Tuesday, June 4, 2013

Unsung Heroes

Unsung heroes are all around us making substantive and (publicly) unrecognized contributions to individuals and extended communities.

Unsung heroes care for ailing parents, friends, relatives and neighbors; they make the lives of sick and disabled as gracious, normal and stress-free as possible; they advocate selflessly to make the lives of others less fortunate more bearable; they struggle to defend themselves and their friends against bullies of all shapes, sizes and numbers. They are people we so often take for granted and shouldn't and whom our students and kids should learn about and learn from.

From: lifestyle.yahoo.co.nz
Here are posts and lists of just a few unsung heroes:
  •  Unsung Heroes in Science:
    • http://www.scienceheroes.com/  is an AWESOME site for kids OF ALL AGES celebrating, listing and measuring scientists by how many lives they've saved.  This is an excellent resource . Some of their unsung heroes include Karl Landsteiner who figured out there were four types of blood (A,B,AB, and O); Edward Jenner who developed the the first vaccine (for smallpox), Pearl Kendrick and Grace Eldering who worked worked during the depression for no pay to create a vaccine for whooping cough and many, many more.  For an article describing this link, please read Washington Post blog (5/4/2010) "Web site celebrates often unknown scientists who saved lives"
    • Larry Bock of in the Huffington Post blog includes descriptions of awards and honorees "In Praise of Unsung Heroes in Science" (5/16/13). They include molecular biologist Rosalind Franklin responsible for work that led to understanding the structure of deoxyribonucleic acid; Charles Drew renowned African-American physician and surgeon who overcame barriers of racism to poneer blood transfusion and develop the blood bank; Fazlur Khan a structural engineer whose works include the John Hancock Center in Chicago.
    • An unsung hero of genetic science : Dr. Oswald Avery and his group at the Rockefeller Institute who in 1943 identified a "transforming principle" - a stringy white substance deoxyribose nucleic acid, which in 1950 became widely know as DNA.
  • Unsung American Heroes 
  • Time magazine's list of unsung heroes for Black History Month .  PBS also has a list of Unsung Heroes in African American History along with teaching ideas for students grades 6-8 and grades 9-12. This PBS link also has outstanding online resources and lesson plans.
  • Maria Popva at brainpickings.com has a list of Five Unsung Heroes Who Shaped Modern Life. What is so super about this post is that in addition to a brief description of why the following five individuals were selected, she includes biographical references for all those interested in reading more, be it for school projects or for independent research,
  • BBC News Magazine discusses "The Heroes Britain accidentally Forgot" in this post.
  • Tolerance.org's "Teaching Tolerance :A Project of the Southern Poverty Law Center" has posted "Unsung Heroes of the Civil Rights Movement" that includes lesson ideas for grades 9-12 along with resources to help students:
    •   identify and understand various civil rights cases;
    • investigate the stories behind the cases;
    • recognize qualities individuals must have to be successful leaders of a social movement;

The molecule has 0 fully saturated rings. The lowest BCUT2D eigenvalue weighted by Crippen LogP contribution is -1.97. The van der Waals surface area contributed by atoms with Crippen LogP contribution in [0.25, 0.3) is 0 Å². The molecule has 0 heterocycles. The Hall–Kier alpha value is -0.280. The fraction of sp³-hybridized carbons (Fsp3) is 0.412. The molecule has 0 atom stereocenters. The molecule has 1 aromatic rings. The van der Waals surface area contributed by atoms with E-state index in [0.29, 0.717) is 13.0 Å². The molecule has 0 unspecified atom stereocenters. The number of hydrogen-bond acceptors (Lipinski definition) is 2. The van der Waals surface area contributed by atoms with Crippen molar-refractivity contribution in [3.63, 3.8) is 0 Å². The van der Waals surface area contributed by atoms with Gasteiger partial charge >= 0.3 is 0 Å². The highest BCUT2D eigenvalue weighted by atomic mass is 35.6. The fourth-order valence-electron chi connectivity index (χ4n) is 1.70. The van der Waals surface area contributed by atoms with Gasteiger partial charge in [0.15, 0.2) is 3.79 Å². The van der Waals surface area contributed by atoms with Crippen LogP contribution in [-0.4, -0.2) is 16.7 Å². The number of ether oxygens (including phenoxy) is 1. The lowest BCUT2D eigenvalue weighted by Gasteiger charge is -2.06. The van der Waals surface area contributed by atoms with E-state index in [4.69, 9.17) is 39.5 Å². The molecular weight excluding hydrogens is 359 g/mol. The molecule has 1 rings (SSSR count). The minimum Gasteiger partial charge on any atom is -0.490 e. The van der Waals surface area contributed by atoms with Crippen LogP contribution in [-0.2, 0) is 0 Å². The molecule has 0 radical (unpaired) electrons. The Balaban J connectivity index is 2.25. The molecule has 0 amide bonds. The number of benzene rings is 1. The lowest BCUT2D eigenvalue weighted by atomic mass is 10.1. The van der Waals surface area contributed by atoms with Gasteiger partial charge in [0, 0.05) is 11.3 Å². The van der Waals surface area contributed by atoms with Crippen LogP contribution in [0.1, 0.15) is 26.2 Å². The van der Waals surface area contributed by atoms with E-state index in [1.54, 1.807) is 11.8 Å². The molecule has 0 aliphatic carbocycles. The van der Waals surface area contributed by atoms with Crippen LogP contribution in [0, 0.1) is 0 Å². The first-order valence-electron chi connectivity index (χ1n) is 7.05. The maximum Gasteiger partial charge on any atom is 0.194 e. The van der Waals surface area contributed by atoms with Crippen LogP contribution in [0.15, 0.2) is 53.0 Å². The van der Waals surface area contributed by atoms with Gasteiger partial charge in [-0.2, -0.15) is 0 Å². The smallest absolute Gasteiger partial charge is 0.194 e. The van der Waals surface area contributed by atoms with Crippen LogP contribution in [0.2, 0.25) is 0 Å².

• identify women other than Rosa Parks who made important contributions to the Civil Rights Movement;
  • Great American History.net has a post by Gordon Leidner (which appeared in the Washington Times Civil War Page, Saturday May3, 1977)  "Battle of Shiloh affected by insubordinate officer" It also has suggestions for further reading.
  • While there has been a good amount of attention given to unsung heroes of the holocaust, here are a few links:
    •  The Guardian Observer has a post by Martin Gilbert (Saturday, 1/21/2006) "Salute those unsung heroes of the holocaust" detailing the work and risks undertaken by British citizens such as Jane Haining, a Scottish missionary who protested as her Jewish students attending her girls' home in Budapest were taken; Randolph Churchill (son of Winston Churchill) who volunteered to parachute behind German lines in Yugoslavia and on return trips to the UK after flying military supplies to Yugoslavia, return with Jews fleeing in search of a safe haven; and Sergeant Charles Coward and his colleagues who as a British POW in a camp near Auschwitz collected papers of Belgian and French civilian forced laborers who died and smuggled them to Jews in Auschwitz who were then smuggled out of the camp - saving hundreds of condemned Jews.
    • The Telegraph also has an impressive and descriptive list of "The remarkable stories of Britain's Heroes of the Holocaust"
    • Catholic.org has a post (2/11/2007) of "Unsung Heroes of the Holocaust" worth looking at.
  • See this link for a discussion and kids' reading suggestions for All kinds of heroes.
  • See this link for a discussion on our modern-day anti heroes.
These lists and articles go on and on but some might argue that once recognized, they are no longer unsung.  So after looking at the list below of unsung fictional and non-fictional characters available as great summer reads for kids, please leave your own lists and commendations of the unsung heroes in your life, community or  family history.

Photo by Christy Yip found at https://www.pachamama.org/news/may-photo-of-the-month-your-unsung-heroes Caption: “As I walk up the steps of the Embarcadero BART station during my morning commute, I can hear the soaring jazz notes from Don Cunningham’s clarinet. He is there every morning without fail, playing for the thousands of people who pass through the station, lifting our spirits. Thank you, Don, for sharing your art and helping me start each morning on a beautiful note.”